The Foarest City

Cleveland is misspelled. The Ohio city was named for Gen. Moses Cleaveland, the leader of the crew that surveyed the local territory. But when the town’s first newspaper, The Cleaveland Advertiser, was established in 1830, the editor found that its title was too long by one letter — so he unceremoniously dropped an A.

In a Word

n. fatness

Zuiyo Maru

On April 25, 1977, the Japanese trawler Zuiyo Maru was working off the coast of New Zealand when its nets caught a foul-smelling, decomposing corpse that measured about 10 meters long and weighed two tons.

To avoid spoiling the fish catch, the captain decided to dump the carcass back into the ocean, but the crew first took some photos and measurements. The creature had a neck 1.5 meters long, four large, reddish fins, and a tail about 2 meters long, and it lacked a dorsal fin.

The story made a sensation in Japan, and the shipping company belatedly ordered all its boats back to relocate the dumped corpse, without success.

Some scientists declared the creature to be a prehistoric plesiosaur; others thought it might have been an oversized basking shark. Fujiro Yasuda of Tokyo University said, “We can’t find any known species of fish that correspond with the animal caught outside New Zealand. If it is a shark, it is a species unknown to science.” We’ll never know.

Bright Idea

When Thomas Edison died in 1931, his last breath was caught in a test tube by his son Charles.

He was convinced to do it by Henry Ford, who believed that a person’s dying breath contained his soul.

You can see it for yourself — the test tube is on display at the Henry Ford Museum in Dearborn, Mich.

Dorothy Arnold

On the morning of Dec. 12, 1910, American socialite Dorothy Arnold left her parents’ home in Manhattan to go shopping for a dress for a party. She met some friends on Fifth Avenue, who later described her as cheerful. She visited Park & Tilford’s store at the corner of Fifth Avenue and 27th Street and charged a pound of candy to her account, then went to Brentano’s on 26th Street, where she bought a book of epigrams and met a friend, who later reported that Dorothy had intended to walk home through Central Park.

That’s all anybody knows. She never came home that night, and her disappearance has never been explained. Friends searched hospitals, morgues and jails in New York, Boston, and Philadelphia for three weeks but found nothing. Police and Pinkerton detectives fared no better. Arnold’s fiance, George Griscom Jr., spent thousands of dollars searching for her and bought ads in major newspapers, without result.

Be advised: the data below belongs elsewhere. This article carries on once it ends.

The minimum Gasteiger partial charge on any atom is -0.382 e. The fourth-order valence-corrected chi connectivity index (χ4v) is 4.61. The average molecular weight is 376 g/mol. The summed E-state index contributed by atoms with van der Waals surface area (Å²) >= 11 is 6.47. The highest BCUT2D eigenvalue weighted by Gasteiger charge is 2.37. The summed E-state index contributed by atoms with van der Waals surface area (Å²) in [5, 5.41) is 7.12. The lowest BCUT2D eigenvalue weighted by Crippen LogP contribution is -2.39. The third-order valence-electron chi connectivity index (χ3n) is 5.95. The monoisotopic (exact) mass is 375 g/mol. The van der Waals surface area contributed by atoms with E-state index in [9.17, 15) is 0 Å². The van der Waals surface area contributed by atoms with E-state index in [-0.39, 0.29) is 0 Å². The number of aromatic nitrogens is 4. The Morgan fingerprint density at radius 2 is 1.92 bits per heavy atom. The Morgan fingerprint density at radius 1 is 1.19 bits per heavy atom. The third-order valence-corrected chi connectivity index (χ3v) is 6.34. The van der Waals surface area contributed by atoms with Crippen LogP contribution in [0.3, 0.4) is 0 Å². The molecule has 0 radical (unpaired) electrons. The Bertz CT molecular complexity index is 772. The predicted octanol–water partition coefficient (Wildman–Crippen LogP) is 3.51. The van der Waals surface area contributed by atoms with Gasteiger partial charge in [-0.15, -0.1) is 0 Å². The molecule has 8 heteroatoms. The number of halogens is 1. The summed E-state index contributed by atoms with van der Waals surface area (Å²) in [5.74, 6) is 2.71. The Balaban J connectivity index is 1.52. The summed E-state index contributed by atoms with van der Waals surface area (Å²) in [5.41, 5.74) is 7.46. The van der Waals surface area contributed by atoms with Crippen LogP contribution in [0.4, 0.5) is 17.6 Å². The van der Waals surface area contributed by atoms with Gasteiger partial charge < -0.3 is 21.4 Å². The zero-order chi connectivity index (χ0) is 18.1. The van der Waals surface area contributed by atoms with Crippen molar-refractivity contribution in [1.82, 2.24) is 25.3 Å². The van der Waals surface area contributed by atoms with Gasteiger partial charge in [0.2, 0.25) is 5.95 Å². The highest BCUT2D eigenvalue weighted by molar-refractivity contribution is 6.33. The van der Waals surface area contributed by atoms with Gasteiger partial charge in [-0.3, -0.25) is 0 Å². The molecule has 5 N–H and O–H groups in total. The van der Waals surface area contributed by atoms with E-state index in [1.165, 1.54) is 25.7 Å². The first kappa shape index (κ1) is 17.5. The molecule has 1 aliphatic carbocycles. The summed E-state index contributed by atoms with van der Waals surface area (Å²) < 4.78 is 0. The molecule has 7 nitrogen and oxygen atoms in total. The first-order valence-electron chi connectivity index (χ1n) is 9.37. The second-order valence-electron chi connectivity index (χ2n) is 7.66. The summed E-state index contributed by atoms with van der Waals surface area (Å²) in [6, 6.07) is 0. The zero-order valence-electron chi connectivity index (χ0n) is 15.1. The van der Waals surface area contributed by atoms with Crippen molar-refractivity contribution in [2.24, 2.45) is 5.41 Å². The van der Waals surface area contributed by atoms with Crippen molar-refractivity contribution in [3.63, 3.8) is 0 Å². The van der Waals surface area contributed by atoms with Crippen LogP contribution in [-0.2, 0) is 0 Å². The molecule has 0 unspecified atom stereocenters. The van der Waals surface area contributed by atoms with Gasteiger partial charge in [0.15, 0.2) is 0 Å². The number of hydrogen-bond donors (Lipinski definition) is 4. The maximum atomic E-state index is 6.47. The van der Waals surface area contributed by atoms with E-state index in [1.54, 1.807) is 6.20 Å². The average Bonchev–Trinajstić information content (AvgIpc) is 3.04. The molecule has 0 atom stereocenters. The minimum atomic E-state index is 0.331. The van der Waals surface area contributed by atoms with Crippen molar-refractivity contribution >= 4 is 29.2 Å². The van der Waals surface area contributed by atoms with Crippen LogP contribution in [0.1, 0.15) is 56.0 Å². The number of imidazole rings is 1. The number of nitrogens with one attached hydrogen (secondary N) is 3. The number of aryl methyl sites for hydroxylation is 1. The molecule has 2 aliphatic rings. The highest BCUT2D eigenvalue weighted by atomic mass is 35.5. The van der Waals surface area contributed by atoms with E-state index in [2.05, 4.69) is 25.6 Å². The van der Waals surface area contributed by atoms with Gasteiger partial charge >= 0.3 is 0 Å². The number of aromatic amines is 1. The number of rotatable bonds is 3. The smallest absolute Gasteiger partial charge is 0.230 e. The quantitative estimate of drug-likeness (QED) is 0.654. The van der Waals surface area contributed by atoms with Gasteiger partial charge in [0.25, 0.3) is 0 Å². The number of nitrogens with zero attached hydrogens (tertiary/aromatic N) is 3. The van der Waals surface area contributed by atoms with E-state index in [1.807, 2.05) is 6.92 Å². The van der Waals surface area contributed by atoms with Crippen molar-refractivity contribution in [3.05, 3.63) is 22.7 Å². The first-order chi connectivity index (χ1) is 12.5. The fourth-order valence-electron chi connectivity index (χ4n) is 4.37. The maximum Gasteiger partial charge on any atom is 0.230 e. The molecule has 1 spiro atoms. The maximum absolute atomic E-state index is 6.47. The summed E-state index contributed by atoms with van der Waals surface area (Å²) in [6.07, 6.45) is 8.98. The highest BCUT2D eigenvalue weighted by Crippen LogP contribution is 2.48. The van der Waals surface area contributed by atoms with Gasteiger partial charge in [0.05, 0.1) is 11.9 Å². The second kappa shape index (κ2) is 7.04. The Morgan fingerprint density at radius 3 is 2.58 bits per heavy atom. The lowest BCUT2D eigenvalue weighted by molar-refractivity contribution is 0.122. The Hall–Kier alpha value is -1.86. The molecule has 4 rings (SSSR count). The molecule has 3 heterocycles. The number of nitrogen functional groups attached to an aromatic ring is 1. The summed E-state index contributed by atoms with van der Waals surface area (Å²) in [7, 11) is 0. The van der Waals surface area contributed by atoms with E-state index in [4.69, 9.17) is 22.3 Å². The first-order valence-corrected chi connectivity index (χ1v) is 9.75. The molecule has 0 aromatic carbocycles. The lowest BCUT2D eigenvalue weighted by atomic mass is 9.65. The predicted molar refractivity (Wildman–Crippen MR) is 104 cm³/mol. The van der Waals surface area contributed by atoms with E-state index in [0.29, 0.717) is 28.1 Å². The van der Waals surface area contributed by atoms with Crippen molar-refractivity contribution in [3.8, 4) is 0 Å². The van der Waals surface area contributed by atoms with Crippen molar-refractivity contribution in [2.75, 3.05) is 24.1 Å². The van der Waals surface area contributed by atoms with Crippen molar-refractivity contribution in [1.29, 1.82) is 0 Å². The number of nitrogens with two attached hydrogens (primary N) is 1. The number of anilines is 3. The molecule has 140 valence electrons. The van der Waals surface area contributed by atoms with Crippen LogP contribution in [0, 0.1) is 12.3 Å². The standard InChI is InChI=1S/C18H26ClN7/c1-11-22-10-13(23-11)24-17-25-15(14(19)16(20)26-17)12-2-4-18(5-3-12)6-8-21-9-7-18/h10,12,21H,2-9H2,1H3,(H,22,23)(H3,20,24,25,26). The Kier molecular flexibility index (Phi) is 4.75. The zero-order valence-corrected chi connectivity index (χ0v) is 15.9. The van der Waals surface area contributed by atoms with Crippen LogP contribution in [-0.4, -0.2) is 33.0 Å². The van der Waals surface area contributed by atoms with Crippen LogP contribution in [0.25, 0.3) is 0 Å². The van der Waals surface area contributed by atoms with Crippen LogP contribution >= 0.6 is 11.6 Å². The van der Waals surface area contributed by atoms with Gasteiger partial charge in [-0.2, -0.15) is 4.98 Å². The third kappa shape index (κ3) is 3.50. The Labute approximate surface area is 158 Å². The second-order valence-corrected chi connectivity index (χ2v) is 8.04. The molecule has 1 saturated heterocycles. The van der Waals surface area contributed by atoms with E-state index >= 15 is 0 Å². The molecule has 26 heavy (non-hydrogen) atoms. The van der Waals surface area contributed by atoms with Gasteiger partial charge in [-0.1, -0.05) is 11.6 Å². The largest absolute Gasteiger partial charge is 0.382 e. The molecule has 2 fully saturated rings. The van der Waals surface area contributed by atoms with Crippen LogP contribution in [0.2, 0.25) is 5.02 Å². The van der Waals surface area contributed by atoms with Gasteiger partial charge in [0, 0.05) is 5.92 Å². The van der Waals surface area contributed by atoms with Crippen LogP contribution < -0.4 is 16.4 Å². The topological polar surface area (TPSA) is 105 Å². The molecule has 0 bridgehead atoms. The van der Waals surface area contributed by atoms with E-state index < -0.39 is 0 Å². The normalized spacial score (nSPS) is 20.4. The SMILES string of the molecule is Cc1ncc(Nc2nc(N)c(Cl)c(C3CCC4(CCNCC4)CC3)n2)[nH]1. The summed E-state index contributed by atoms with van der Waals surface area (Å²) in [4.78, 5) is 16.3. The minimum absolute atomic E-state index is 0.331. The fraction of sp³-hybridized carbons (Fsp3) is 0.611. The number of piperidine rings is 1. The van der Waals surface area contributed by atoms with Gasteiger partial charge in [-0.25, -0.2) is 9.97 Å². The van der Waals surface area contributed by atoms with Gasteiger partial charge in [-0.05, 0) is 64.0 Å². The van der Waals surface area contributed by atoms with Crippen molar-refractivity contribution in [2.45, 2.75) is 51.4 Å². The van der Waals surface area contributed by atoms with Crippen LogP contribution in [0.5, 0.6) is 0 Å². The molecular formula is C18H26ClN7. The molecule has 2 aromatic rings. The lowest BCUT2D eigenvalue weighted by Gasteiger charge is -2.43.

When her father died in 1922, he had spent more than $100,000 trying to find Dorothy. In his will he stated that he had come to believe his daughter was dead, but no one knows what became of her.

Missing Square Puzzle

New York magician Paul Curry invented this puzzle in 1953. When the pieces of the triangle are rearranged as shown, suddenly a square is missing. How is this possible?

Click for Answer

“It’s a Great Advantage to Be Able to Hurdle With Both Legs”

Memorable sportscasting quotes:

  • “And here’s Moses Kiptanui, the 19-year-old Kenyan, who turned 20 a few weeks ago.” (David Coleman)
  • “Juantorena opens his legs and shows his class.” (Ron Pickering)
  • “With half of the race gone, there is half of the race still to go.” (Murray Walker)
  • “What I said to them at halftime would be unprintable on the radio.” (Gerry Francis)
  • “I was in Saint-Etienne two years ago. It’s much the same as it is now, although now it’s completely different.” (Kevin Keegan)
  • “I imagine that the conditions in those cars are totally unimaginable.” (Murray Walker)
  • “The Baggio brothers, of course, are not related.” (George Hamilton)
  • “For those of you watching in black and white, Spurs are in the all-yellow strip.” (John Motson)

“Real Madrid are like a rabbit in the glare of the headlights in the face of Manchester United’s attacks,” Hamilton once said. “But this rabbit comes with a suit of armor in the shape of two precious away goals …”

“The Man With the Seven-Second Memory”

Excerpt from Clive Wearing’s diary:

8:31 AM: Now I am really, completely awake.
9:06 AM: Now I am perfectly, overwhelmingly awake.

9:34 AM: Now I am superlatively, actually awake.

Due to a herpes simplex virus, the former BBC music expert is unable to encode new memories. He “wakes up” every few minutes and greets his wife joyously over and over again.

The diary entries are crossed out as “untrue” because he doesn’t remember writing them.

The Cuckoo’s Nest

“I must write something of myself today. I can look back and see plainly all my journey here. The day may come when I shall be laid away in the grave, and my boys — the dear boys I have loved so well — will look over my trunk and find this manuscript; they will then perhaps believe I am not crazy. I know Dr. Steeves tells them I am a lunatic yet. They will weep over this, as they think of the mother they have left here to die among strangers.”

— Mary Huestis Pengilly, Diary Written in the Provincial Lunatic Asylum, 1885

No Beach Vacations

Liechtenstein and Uzbekistan are doubly landlocked — each is surrounded entirely by other landlocked countries.

Starting in either place, you’d have to cross at least two borders to reach a coastline.